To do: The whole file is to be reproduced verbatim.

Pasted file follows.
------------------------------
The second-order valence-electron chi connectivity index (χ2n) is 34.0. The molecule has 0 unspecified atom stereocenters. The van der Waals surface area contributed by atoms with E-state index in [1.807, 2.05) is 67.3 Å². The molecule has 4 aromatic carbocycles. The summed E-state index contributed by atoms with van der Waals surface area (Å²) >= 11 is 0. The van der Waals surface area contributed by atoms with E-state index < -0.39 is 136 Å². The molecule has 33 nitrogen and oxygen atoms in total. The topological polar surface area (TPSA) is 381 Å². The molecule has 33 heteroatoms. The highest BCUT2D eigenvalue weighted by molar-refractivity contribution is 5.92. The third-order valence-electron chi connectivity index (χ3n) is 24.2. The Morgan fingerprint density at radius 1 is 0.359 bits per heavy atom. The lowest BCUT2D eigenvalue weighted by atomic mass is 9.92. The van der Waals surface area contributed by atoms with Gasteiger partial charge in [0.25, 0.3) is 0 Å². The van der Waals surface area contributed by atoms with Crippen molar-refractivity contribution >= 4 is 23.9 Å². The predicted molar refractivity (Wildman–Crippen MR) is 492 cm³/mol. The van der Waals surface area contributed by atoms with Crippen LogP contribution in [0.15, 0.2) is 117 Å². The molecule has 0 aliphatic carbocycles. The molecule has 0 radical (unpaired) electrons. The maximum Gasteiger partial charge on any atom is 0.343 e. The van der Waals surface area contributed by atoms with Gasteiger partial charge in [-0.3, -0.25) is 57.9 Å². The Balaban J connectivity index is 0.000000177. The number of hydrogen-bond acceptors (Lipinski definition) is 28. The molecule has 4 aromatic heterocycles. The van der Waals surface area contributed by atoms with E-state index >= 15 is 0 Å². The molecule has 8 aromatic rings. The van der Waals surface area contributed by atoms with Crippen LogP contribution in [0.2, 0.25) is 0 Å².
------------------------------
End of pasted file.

The second-order valence-electron chi connectivity index (χ2n) is 34.0. The molecule has 0 unspecified atom stereocenters. The van der Waals surface area contributed by atoms with E-state index in [1.807, 2.05) is 67.3 Å². The molecule has 4 aromatic carbocycles. The summed E-state index contributed by atoms with van der Waals surface area (Å²) >= 11 is 0. The van der Waals surface area contributed by atoms with E-state index < -0.39 is 136 Å². The molecule has 33 nitrogen and oxygen atoms in total. The topological polar surface area (TPSA) is 381 Å². The molecule has 33 heteroatoms. The highest BCUT2D eigenvalue weighted by molar-refractivity contribution is 5.92. The third-order valence-electron chi connectivity index (χ3n) is 24.2. The Morgan fingerprint density at radius 1 is 0.359 bits per heavy atom. The lowest BCUT2D eigenvalue weighted by atomic mass is 9.92. The van der Waals surface area contributed by atoms with Gasteiger partial charge in [0.25, 0.3) is 0 Å². The van der Waals surface area contributed by atoms with Crippen molar-refractivity contribution >= 4 is 23.9 Å². The predicted molar refractivity (Wildman–Crippen MR) is 492 cm³/mol. The van der Waals surface area contributed by atoms with Crippen LogP contribution in [0.15, 0.2) is 117 Å². The molecule has 0 aliphatic carbocycles. The molecule has 0 radical (unpaired) electrons. The maximum Gasteiger partial charge on any atom is 0.343 e. The van der Waals surface area contributed by atoms with Gasteiger partial charge in [-0.3, -0.25) is 57.9 Å². The Balaban J connectivity index is 0.000000177. The number of hydrogen-bond acceptors (Lipinski definition) is 28. The molecule has 4 aromatic heterocycles. The van der Waals surface area contributed by atoms with E-state index >= 15 is 0 Å². The molecule has 8 aromatic rings. The van der Waals surface area contributed by atoms with Crippen LogP contribution in [0.2, 0.25) is 0 Å².